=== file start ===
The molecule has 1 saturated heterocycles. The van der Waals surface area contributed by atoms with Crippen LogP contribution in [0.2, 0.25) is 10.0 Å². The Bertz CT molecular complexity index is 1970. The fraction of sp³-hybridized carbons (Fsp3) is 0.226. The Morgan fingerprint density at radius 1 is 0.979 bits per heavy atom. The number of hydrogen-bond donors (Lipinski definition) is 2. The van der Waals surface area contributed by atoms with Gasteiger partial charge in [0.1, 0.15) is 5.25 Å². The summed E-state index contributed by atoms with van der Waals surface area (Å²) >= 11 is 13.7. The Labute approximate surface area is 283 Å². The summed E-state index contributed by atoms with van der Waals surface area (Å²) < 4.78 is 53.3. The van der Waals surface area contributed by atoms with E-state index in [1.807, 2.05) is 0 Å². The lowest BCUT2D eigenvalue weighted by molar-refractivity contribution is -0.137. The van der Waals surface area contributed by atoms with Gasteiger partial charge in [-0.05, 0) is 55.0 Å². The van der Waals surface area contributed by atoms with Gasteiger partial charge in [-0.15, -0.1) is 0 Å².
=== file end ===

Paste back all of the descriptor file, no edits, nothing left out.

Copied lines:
The molecule has 1 saturated heterocycles. The van der Waals surface area contributed by atoms with Crippen LogP contribution in [0.2, 0.25) is 10.0 Å². The Bertz CT molecular complexity index is 1970. The fraction of sp³-hybridized carbons (Fsp3) is 0.226. The Morgan fingerprint density at radius 1 is 0.979 bits per heavy atom. The number of hydrogen-bond donors (Lipinski definition) is 2. The van der Waals surface area contributed by atoms with Gasteiger partial charge in [0.1, 0.15) is 5.25 Å². The summed E-state index contributed by atoms with van der Waals surface area (Å²) >= 11 is 13.7. The Labute approximate surface area is 283 Å². The summed E-state index contributed by atoms with van der Waals surface area (Å²) < 4.78 is 53.3. The van der Waals surface area contributed by atoms with E-state index in [1.807, 2.05) is 0 Å². The lowest BCUT2D eigenvalue weighted by molar-refractivity contribution is -0.137. The van der Waals surface area contributed by atoms with Gasteiger partial charge in [-0.05, 0) is 55.0 Å². The van der Waals surface area contributed by atoms with Gasteiger partial charge in [-0.15, -0.1) is 0 Å².